Spain had a long history with the slave trade from Africa, predating the conquest of the Americas. But Spain’s connections to Africa and the slave trade set it apart from other European Atlantic empires, especially from its Iberian neighbor, Portugal, in that until the end of the eighteenth century its participation in the traffic was indirect. Through a changing system of licenses and privileges, the Spanish Crown farmed out slaving to foreign merchants and placed quotas on the number of slaves that could be carried to the American colonies. This equivocal distance from direct participation in the transatlantic slave trade, slavery without slaving, also received support from theologians and jurists troubled by Portuguese machinations in Africa. Unlike Portugal or, later on, other European empires, Spain had no trading forts on the coast of Africa until the attempt to make the island of Fernando Po into one in the 1770s and 1780s. When Bourbon officials, under intense lobbying from Caribbean planters and military pressure from Britain, unleashed the trade in 1789 they abolished the old system based on monopolistic privileges. Cuban and Spanish slavers rushed to the coast of Africa and other Caribbean islands to trade with foreign merchants, though some, like Pedro Blanco, would later set up their own fugitive forts in the Gulf of Guinea. The liberties granted in 1789 initiated a boom of slave trading to Cuba that would last, with some reverses, until 1867.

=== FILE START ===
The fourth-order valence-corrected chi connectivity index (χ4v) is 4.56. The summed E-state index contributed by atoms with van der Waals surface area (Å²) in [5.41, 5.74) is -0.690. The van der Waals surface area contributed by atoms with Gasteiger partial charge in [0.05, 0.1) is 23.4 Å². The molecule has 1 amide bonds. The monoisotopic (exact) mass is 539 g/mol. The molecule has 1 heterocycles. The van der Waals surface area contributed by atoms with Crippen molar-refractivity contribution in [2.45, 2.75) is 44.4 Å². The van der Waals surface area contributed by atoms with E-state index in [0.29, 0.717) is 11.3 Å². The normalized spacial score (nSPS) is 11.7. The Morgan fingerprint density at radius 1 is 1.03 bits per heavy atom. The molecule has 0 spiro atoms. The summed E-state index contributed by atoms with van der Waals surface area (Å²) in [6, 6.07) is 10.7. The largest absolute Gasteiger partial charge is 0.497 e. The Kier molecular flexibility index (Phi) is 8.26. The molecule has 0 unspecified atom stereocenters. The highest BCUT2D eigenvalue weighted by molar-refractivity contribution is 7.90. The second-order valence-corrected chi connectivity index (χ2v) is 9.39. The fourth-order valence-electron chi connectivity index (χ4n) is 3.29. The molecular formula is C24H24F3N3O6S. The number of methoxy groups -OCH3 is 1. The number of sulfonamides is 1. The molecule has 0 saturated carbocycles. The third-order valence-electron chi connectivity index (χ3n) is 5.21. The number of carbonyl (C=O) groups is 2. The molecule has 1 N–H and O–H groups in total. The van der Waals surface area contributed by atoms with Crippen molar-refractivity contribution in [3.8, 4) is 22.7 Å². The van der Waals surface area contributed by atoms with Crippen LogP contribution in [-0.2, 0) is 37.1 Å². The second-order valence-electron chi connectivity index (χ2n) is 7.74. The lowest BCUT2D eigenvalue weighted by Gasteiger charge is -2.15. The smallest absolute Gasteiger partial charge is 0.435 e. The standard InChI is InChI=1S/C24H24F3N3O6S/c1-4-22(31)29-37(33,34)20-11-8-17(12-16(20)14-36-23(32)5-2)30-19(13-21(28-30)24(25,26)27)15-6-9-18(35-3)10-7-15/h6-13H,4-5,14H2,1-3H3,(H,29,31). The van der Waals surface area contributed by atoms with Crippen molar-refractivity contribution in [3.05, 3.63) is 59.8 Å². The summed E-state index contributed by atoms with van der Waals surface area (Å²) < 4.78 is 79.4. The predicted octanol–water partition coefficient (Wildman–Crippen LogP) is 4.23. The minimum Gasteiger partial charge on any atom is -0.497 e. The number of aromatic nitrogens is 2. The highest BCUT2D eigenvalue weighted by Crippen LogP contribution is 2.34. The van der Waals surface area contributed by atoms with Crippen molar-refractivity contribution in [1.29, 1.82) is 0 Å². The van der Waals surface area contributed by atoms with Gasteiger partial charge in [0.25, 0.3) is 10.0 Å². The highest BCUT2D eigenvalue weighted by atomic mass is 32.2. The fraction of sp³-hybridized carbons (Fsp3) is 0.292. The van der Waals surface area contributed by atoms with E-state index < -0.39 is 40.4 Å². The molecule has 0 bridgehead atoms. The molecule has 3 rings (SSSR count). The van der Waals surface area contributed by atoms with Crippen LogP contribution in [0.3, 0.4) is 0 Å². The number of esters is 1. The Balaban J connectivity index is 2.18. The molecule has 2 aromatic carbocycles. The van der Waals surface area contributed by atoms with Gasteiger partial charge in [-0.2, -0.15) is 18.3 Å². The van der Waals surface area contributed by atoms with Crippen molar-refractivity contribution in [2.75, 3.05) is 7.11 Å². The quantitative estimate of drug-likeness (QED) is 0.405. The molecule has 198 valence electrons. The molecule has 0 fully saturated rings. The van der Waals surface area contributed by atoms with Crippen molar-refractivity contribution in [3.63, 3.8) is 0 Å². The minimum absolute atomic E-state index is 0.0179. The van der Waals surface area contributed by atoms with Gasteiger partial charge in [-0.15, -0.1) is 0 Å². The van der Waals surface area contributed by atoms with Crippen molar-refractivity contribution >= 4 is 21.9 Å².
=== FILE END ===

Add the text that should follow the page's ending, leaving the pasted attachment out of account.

When Spanish abolitionists attacked the slave trade and Cuban slavery, they signaled Spain’s altered relationship to Africa in their arguments. I will examine these arguments about Spain and Africa (and Cuba) by looking at antislavery in two key periods of imperial crisis: the first opened in 1808 by the French overthrow of the Bourbon monarchy, the second beginning in 1868 with the outbreak of rebellion in Cuba and the first sustained assaults on slavery and Spanish rule in the island, a crisis unresolved until the invasion of Cuba by the United States in 1898. What I hope to show is that abolitionists believed that Spain’s short but intense involvement in the slave trade from Africa was a historical anomaly. Some believed that Spain must continue to absent itself from Africa; others, that it should finally undertake the robust colonization pursued by other European empires.
Joseph Blanco White and Isidoro de Antillón: Spain out of Africa
The Bourbon monarchy deregulated the slave trade to its Caribbean colonies in 1789, but public debate over the trade came into the open several years later in 1808 with the war against the French, the uprisings in Spanish America, and the uneasy alliance formed with Britain. The Cortes de Cádiz, the provisional government that carried out the resistance to the French occupation in the absence of the monarch Ferdinand VII, briefly debated banning the trade, a measure supported by both Spanish and American deputies. However, an immediate challenge from Havana, penned by the impresario of the Cuban plantation complex, Francisco Arango y Parreño, silenced the opposition. Arango argued that the Cuban plantations, fed by the slave trade from Africa, were essential to the well-being of Spain’s imperial economy. Many Spaniards concurred, and no action was taken against the slave trade.